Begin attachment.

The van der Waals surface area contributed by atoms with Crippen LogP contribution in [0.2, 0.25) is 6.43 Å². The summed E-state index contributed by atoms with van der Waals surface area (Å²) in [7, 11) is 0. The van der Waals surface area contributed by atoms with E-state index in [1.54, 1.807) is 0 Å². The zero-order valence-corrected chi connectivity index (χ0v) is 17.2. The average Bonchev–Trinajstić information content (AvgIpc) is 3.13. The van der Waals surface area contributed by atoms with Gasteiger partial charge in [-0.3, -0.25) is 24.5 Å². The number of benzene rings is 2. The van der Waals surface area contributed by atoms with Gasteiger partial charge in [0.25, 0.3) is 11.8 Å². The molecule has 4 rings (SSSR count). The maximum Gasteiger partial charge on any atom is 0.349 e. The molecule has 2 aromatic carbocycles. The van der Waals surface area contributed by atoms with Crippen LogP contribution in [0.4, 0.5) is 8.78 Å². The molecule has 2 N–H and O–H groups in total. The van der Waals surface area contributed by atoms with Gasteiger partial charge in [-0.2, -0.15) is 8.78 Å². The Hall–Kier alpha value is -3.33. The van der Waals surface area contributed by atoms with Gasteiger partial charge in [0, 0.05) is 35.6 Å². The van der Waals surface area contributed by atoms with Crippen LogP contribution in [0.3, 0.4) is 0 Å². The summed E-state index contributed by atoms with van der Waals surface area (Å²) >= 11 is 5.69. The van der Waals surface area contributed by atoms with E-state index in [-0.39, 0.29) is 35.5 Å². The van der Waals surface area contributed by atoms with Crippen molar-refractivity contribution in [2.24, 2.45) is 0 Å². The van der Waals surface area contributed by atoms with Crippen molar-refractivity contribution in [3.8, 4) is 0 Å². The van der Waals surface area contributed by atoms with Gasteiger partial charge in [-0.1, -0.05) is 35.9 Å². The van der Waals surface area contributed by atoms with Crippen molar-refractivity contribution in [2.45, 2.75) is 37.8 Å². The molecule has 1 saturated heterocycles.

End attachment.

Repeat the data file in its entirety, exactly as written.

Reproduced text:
The van der Waals surface area contributed by atoms with Crippen LogP contribution in [0.2, 0.25) is 6.43 Å². The summed E-state index contributed by atoms with van der Waals surface area (Å²) in [7, 11) is 0. The van der Waals surface area contributed by atoms with E-state index in [1.54, 1.807) is 0 Å². The zero-order valence-corrected chi connectivity index (χ0v) is 17.2. The average Bonchev–Trinajstić information content (AvgIpc) is 3.13. The van der Waals surface area contributed by atoms with Gasteiger partial charge in [-0.3, -0.25) is 24.5 Å². The number of benzene rings is 2. The van der Waals surface area contributed by atoms with Gasteiger partial charge in [0.25, 0.3) is 11.8 Å². The molecule has 4 rings (SSSR count). The maximum Gasteiger partial charge on any atom is 0.349 e. The molecule has 2 aromatic carbocycles. The van der Waals surface area contributed by atoms with Crippen LogP contribution in [0.4, 0.5) is 8.78 Å². The molecule has 2 N–H and O–H groups in total. The van der Waals surface area contributed by atoms with Gasteiger partial charge in [-0.2, -0.15) is 8.78 Å². The Hall–Kier alpha value is -3.33. The van der Waals surface area contributed by atoms with Gasteiger partial charge in [0, 0.05) is 35.6 Å². The van der Waals surface area contributed by atoms with Crippen LogP contribution in [0.3, 0.4) is 0 Å². The summed E-state index contributed by atoms with van der Waals surface area (Å²) >= 11 is 5.69. The van der Waals surface area contributed by atoms with E-state index in [-0.39, 0.29) is 35.5 Å². The van der Waals surface area contributed by atoms with Crippen molar-refractivity contribution in [2.24, 2.45) is 0 Å². The van der Waals surface area contributed by atoms with Crippen molar-refractivity contribution in [3.8, 4) is 0 Å². The van der Waals surface area contributed by atoms with Gasteiger partial charge in [-0.1, -0.05) is 35.9 Å². The van der Waals surface area contributed by atoms with Crippen molar-refractivity contribution in [2.45, 2.75) is 37.8 Å². The molecule has 1 saturated heterocycles.